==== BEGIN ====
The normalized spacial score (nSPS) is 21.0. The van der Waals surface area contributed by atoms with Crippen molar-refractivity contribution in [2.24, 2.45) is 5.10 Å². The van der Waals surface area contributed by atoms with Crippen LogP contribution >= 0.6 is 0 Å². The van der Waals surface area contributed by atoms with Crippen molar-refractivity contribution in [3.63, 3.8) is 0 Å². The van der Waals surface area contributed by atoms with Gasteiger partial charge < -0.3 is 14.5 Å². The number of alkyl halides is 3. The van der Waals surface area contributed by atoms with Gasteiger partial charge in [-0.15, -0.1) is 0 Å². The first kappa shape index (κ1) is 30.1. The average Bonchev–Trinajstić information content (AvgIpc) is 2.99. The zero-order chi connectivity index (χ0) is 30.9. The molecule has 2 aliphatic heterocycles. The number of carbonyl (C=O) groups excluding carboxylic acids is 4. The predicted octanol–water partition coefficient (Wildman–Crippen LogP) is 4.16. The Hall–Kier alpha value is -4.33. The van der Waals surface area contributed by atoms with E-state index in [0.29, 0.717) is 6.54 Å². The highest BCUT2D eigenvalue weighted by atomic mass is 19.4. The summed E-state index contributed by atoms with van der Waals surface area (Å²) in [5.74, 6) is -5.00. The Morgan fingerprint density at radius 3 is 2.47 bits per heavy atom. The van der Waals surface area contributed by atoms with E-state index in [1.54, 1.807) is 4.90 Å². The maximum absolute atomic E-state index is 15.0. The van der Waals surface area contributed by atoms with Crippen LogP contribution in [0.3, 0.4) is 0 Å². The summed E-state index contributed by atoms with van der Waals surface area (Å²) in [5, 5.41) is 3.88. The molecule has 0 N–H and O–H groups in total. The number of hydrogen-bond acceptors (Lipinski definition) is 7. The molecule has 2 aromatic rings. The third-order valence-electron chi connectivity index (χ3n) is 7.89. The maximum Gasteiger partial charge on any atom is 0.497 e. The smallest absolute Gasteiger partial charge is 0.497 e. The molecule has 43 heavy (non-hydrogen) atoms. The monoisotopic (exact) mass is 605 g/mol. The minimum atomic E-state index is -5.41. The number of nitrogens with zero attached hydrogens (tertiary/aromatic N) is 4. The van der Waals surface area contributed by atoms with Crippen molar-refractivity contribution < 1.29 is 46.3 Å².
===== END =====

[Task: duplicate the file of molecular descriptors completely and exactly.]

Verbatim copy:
The normalized spacial score (nSPS) is 21.0. The van der Waals surface area contributed by atoms with Crippen molar-refractivity contribution in [2.24, 2.45) is 5.10 Å². The van der Waals surface area contributed by atoms with Crippen LogP contribution >= 0.6 is 0 Å². The van der Waals surface area contributed by atoms with Crippen molar-refractivity contribution in [3.63, 3.8) is 0 Å². The van der Waals surface area contributed by atoms with Gasteiger partial charge < -0.3 is 14.5 Å². The number of alkyl halides is 3. The van der Waals surface area contributed by atoms with Gasteiger partial charge in [-0.15, -0.1) is 0 Å². The first kappa shape index (κ1) is 30.1. The average Bonchev–Trinajstić information content (AvgIpc) is 2.99. The zero-order chi connectivity index (χ0) is 30.9. The molecule has 2 aliphatic heterocycles. The number of carbonyl (C=O) groups excluding carboxylic acids is 4. The predicted octanol–water partition coefficient (Wildman–Crippen LogP) is 4.16. The Hall–Kier alpha value is -4.33. The van der Waals surface area contributed by atoms with E-state index in [0.29, 0.717) is 6.54 Å². The highest BCUT2D eigenvalue weighted by atomic mass is 19.4. The summed E-state index contributed by atoms with van der Waals surface area (Å²) in [5.74, 6) is -5.00. The Morgan fingerprint density at radius 3 is 2.47 bits per heavy atom. The van der Waals surface area contributed by atoms with E-state index in [1.54, 1.807) is 4.90 Å². The maximum absolute atomic E-state index is 15.0. The van der Waals surface area contributed by atoms with Crippen LogP contribution in [0.3, 0.4) is 0 Å². The summed E-state index contributed by atoms with van der Waals surface area (Å²) in [5, 5.41) is 3.88. The molecule has 0 N–H and O–H groups in total. The number of hydrogen-bond acceptors (Lipinski definition) is 7. The molecule has 2 aromatic rings. The third-order valence-electron chi connectivity index (χ3n) is 7.89. The maximum Gasteiger partial charge on any atom is 0.497 e. The smallest absolute Gasteiger partial charge is 0.497 e. The molecule has 43 heavy (non-hydrogen) atoms. The monoisotopic (exact) mass is 605 g/mol. The minimum atomic E-state index is -5.41. The number of nitrogens with zero attached hydrogens (tertiary/aromatic N) is 4. The van der Waals surface area contributed by atoms with Crippen molar-refractivity contribution < 1.29 is 46.3 Å².